Map_thumbnail_large_font

Saccolaimus flaviventris

Status_ne_offStatus_dd_offStatus_lc_onStatus_nt_offStatus_vu_offStatus_en_offStatus_cr_offStatus_ew_offStatus_ex_off

Taxonomy [top]

Kingdom Phylum Class Order Family
ANIMALIA CHORDATA MAMMALIA CHIROPTERA EMBALLONURIDAE

Scientific Name: Saccolaimus flaviventris
Species Authority: (Peters, 1867)
Common Name(s):
English Yellow-bellied Sheath-tailed Bat, Yellow-bellied Pouched Bat
Synonym(s):
Taphazous affinis Leche, 1884 subspecies insignis
Taphazous hargravei Ramsay, 1876

Assessment Information [top]

Red List Category & Criteria: Least Concern ver 3.1
Year Published: 2008
Date Assessed: 2008-06-30
Assessor(s): McKenzie, N. & Pennay, M.
Reviewer(s): Lamoreux, J. (Global Mammal Assessment Team), Racey, P.A., Medellín, R. & Hutson, A.M. (Chiroptera Red List Authority)
Justification:
Listed as Least Concern because, although it is seldom recorded, it has a relatively wide distribution, is tolerant of a broad range of habitats, has a presumed large population, and because it is unlikely to be declining fast enough to qualify for listing in a threatened category.

Geographic Range [top]

Range Description: This species is widespread over much of Australia, and is known from two specimens collected in Central Province and the National Capital District in Papua New Guinea (Flannery 1995; Bonaccorso 1998; Richards 2008). The records in the south-east Australian part of the range may be vagrants (Victoria, southern South Australia, southern New South Wales) (L. Lumsden pers. comm.).
Countries:
Native:
Australia; Papua New Guinea
Range Map: Click here to open the map viewer and explore range.

Population [top]

Population: The species is common in the northern part of its Australian range, but in south-eastern Australia it is very rare.
Population Trend: Decreasing

Habitat and Ecology [top]

Habitat and Ecology: The Yellow-bellied Sheath-tailed bat is found in a wide variety of habitats, including eucalypt forests and open habitats. It roosts in tree hollows. The species is usually solitary but may be found in small colonies. It may make migratory movements in the south-eastern portion of its range, although this is based on reports of exhausted individuals that might in fact be suffering from disease (Richards 2008). There appear to be seasonal movements in the mid-coastal Western Australian range (N. McKenzie pers. comm.). In the arid and semi-arid parts of its range, it is most frequent in mangrove or riparian habitat (N. McKenzie pers. comm.).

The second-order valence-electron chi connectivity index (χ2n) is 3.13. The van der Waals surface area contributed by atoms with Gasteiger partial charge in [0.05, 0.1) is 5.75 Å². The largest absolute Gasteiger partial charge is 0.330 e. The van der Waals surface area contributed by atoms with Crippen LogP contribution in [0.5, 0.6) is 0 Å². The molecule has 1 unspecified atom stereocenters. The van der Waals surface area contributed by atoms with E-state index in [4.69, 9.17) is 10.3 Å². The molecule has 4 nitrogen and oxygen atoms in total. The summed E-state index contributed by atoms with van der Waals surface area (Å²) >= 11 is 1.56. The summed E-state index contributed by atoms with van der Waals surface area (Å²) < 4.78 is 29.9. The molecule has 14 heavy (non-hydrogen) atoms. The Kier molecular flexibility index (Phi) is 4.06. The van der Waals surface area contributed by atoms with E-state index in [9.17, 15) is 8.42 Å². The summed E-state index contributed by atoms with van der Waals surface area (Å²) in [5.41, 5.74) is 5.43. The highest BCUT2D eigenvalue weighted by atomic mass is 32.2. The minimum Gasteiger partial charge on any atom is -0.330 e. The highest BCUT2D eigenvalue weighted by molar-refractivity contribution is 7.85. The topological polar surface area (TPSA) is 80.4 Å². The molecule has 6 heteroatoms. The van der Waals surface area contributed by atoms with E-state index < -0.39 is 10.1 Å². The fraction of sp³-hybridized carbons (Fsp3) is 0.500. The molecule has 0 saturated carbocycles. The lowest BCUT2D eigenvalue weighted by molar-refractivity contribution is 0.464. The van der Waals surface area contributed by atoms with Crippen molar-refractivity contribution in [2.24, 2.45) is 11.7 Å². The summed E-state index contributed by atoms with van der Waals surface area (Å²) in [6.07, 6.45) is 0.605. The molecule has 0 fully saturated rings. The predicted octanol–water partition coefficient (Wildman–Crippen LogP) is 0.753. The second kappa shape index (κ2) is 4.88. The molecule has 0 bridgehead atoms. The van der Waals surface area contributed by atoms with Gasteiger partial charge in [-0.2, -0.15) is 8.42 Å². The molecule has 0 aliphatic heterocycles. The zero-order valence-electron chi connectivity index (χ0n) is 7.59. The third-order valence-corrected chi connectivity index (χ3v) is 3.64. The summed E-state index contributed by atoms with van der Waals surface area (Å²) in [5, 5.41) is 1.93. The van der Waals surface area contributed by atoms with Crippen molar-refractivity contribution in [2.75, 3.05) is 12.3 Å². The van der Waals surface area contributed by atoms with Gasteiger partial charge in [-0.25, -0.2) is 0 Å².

Systems: Terrestrial

Threats [top]

Major Threat(s): This species seems to have the highest prevalence of lyssavirus in Australian Microchiroptera and it is not known whether this is a problem (L. Lumsden pers. comm.). Feral European honeybees in at least arid western Australia, but likely most of arid Australia, have taken over many tree hollows, displacing these bats (N. McKenzie pers. comm.). In the eastern part of its range, substantial land clearance is likely to be a threat (M. Pennay pers. comm.). In the arid zone, riparian zones are being stripped of their perennial species, so habitat quality is declining fast for this species in these areas (N. McKenzie pers. comm.).

Conservation Actions [top]

Conservation Actions: It is present in a number of protected areas throughout Australia. Further surveys of Papua New Guinea are needed to determine the species' full range. Further ecological research is needed to clarify migration patterns, roosting trees, etc. (L. Lumsden pers. comm.). Also additional research into threats to this species throughout its range would be useful.

Citation: McKenzie, N. & Pennay, M. 2008. Saccolaimus flaviventris. The IUCN Red List of Threatened Species. Version 2014.2. <www.iucnredlist.org>. Downloaded on 29 August 2014.
Disclaimer: To make use of this information, please check the <Terms of Use>.
Feedback: If you see any errors or have any questions or suggestions on what is shown on this page, please fill in the feedback form so that we can correct or extend the information provided